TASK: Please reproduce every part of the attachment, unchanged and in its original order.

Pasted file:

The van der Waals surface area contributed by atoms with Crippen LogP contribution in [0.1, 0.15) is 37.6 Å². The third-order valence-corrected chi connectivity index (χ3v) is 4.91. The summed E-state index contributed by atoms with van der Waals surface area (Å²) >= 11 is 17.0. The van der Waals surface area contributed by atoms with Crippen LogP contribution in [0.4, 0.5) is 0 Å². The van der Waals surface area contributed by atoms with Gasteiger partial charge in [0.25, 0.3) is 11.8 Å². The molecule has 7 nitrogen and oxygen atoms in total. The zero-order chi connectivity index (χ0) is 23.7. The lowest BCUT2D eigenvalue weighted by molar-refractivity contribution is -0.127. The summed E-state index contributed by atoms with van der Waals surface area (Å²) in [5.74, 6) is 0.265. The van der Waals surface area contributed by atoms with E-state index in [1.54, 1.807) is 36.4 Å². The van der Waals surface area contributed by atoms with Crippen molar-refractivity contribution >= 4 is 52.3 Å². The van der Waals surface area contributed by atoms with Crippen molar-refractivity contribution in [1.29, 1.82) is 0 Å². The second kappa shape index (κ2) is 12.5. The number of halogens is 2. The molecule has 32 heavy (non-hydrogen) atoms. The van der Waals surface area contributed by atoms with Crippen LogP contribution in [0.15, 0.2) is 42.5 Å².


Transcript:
The van der Waals surface area contributed by atoms with Crippen LogP contribution in [0.1, 0.15) is 37.6 Å². The third-order valence-corrected chi connectivity index (χ3v) is 4.91. The summed E-state index contributed by atoms with van der Waals surface area (Å²) >= 11 is 17.0. The van der Waals surface area contributed by atoms with Crippen LogP contribution in [0.4, 0.5) is 0 Å². The van der Waals surface area contributed by atoms with Gasteiger partial charge in [0.25, 0.3) is 11.8 Å². The molecule has 7 nitrogen and oxygen atoms in total. The zero-order chi connectivity index (χ0) is 23.7. The lowest BCUT2D eigenvalue weighted by molar-refractivity contribution is -0.127. The summed E-state index contributed by atoms with van der Waals surface area (Å²) in [5.74, 6) is 0.265. The van der Waals surface area contributed by atoms with E-state index in [1.54, 1.807) is 36.4 Å². The van der Waals surface area contributed by atoms with Crippen molar-refractivity contribution >= 4 is 52.3 Å². The van der Waals surface area contributed by atoms with Crippen molar-refractivity contribution in [1.29, 1.82) is 0 Å². The second kappa shape index (κ2) is 12.5. The number of halogens is 2. The molecule has 32 heavy (non-hydrogen) atoms. The van der Waals surface area contributed by atoms with Crippen LogP contribution in [0.15, 0.2) is 42.5 Å².